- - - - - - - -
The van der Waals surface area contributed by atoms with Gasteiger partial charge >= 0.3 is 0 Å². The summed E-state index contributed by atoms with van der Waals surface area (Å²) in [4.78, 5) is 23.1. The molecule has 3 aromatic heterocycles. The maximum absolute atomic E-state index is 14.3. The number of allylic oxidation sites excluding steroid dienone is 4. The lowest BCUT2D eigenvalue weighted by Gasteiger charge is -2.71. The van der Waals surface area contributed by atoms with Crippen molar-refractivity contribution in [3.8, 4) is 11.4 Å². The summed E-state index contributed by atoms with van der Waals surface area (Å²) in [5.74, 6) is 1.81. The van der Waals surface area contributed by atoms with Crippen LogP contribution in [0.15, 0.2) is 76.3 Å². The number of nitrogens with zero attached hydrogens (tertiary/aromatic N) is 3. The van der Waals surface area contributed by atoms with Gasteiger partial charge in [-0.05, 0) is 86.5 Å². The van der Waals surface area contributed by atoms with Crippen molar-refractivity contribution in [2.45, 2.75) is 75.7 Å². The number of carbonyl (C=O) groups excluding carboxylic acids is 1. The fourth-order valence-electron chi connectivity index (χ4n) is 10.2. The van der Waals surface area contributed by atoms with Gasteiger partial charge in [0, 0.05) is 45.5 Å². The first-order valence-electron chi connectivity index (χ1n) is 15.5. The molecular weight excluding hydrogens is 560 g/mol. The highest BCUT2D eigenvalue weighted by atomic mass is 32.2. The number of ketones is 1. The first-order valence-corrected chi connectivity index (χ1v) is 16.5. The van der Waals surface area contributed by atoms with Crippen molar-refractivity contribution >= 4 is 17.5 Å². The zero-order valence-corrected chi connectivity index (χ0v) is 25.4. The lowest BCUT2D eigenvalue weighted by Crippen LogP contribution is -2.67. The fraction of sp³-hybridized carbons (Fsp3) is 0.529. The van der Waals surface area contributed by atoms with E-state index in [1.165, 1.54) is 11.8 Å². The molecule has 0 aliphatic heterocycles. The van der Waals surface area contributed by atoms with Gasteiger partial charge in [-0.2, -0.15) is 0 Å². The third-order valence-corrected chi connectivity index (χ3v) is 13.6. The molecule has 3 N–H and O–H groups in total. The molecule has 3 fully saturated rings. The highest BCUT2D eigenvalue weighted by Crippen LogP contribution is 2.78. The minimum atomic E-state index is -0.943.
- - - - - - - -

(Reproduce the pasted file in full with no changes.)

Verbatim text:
The van der Waals surface area contributed by atoms with Gasteiger partial charge >= 0.3 is 0 Å². The summed E-state index contributed by atoms with van der Waals surface area (Å²) in [4.78, 5) is 23.1. The molecule has 3 aromatic heterocycles. The maximum absolute atomic E-state index is 14.3. The number of allylic oxidation sites excluding steroid dienone is 4. The lowest BCUT2D eigenvalue weighted by Gasteiger charge is -2.71. The van der Waals surface area contributed by atoms with Crippen molar-refractivity contribution in [3.8, 4) is 11.4 Å². The summed E-state index contributed by atoms with van der Waals surface area (Å²) in [5.74, 6) is 1.81. The van der Waals surface area contributed by atoms with Crippen LogP contribution in [0.15, 0.2) is 76.3 Å². The number of nitrogens with zero attached hydrogens (tertiary/aromatic N) is 3. The van der Waals surface area contributed by atoms with Gasteiger partial charge in [-0.05, 0) is 86.5 Å². The van der Waals surface area contributed by atoms with Crippen molar-refractivity contribution in [2.45, 2.75) is 75.7 Å². The number of carbonyl (C=O) groups excluding carboxylic acids is 1. The fourth-order valence-electron chi connectivity index (χ4n) is 10.2. The van der Waals surface area contributed by atoms with Gasteiger partial charge in [0, 0.05) is 45.5 Å². The first-order valence-electron chi connectivity index (χ1n) is 15.5. The molecular weight excluding hydrogens is 560 g/mol. The highest BCUT2D eigenvalue weighted by atomic mass is 32.2. The number of ketones is 1. The first-order valence-corrected chi connectivity index (χ1v) is 16.5. The van der Waals surface area contributed by atoms with Crippen molar-refractivity contribution >= 4 is 17.5 Å². The zero-order valence-corrected chi connectivity index (χ0v) is 25.4. The lowest BCUT2D eigenvalue weighted by Crippen LogP contribution is -2.67. The fraction of sp³-hybridized carbons (Fsp3) is 0.529. The van der Waals surface area contributed by atoms with E-state index in [1.165, 1.54) is 11.8 Å². The molecule has 0 aliphatic heterocycles. The van der Waals surface area contributed by atoms with Gasteiger partial charge in [-0.2, -0.15) is 0 Å². The third-order valence-corrected chi connectivity index (χ3v) is 13.6. The molecule has 3 N–H and O–H groups in total. The molecule has 3 fully saturated rings. The highest BCUT2D eigenvalue weighted by Crippen LogP contribution is 2.78. The minimum atomic E-state index is -0.943.